The pressure ageing populations are putting on public finances could cause advanced economies’ debt-to-gross domestic product ratios to increase massively if not addressed soon.
The percentage of over-65s compared to people of working age is expected to increase globally from 14.2% to 34% by 2050, putting ‘severe pressure’ on public spending for many countries.
The report by Fitch, Ageing costs: the second fiscal challenge, explains that ageing would also cause potential GDP growth to decline over the long term, making the situation even more difficult.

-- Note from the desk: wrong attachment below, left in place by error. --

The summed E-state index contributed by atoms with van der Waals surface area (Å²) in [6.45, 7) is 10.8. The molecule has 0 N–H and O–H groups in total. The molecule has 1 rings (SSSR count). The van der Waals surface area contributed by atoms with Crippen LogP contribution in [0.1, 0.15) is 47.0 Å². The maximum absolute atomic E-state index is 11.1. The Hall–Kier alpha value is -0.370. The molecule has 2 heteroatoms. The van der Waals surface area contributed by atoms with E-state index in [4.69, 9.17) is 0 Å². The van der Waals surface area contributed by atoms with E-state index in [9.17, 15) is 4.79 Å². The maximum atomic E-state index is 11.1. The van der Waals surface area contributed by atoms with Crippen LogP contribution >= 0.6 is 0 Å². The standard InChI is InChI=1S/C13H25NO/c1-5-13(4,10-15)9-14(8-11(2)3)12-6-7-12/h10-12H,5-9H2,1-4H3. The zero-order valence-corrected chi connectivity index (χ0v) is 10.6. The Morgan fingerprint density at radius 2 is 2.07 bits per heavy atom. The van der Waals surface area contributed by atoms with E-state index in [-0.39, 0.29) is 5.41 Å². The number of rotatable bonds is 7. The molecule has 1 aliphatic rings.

The rise in age-related spending is projected to average 4.1% of GDP a year by 2050 across the eurozone, an increase in spending comparable in size to that seen during the financial crisis in 2008/09 – albeit less sudden and less unexpected.
‘All else equal, an expenditure increase on this scale would push up public debt ratios by huge amounts by the middle of the century,’ Fitch said. Without reform, debt-to-GDP ratios could ‘explode’, it added.
Read more on this story in The Actuary. To find out more about the way the world is changing and how that affects the kinds of challenges the actuarial profession faces, take a look at the future of the pensions sector.

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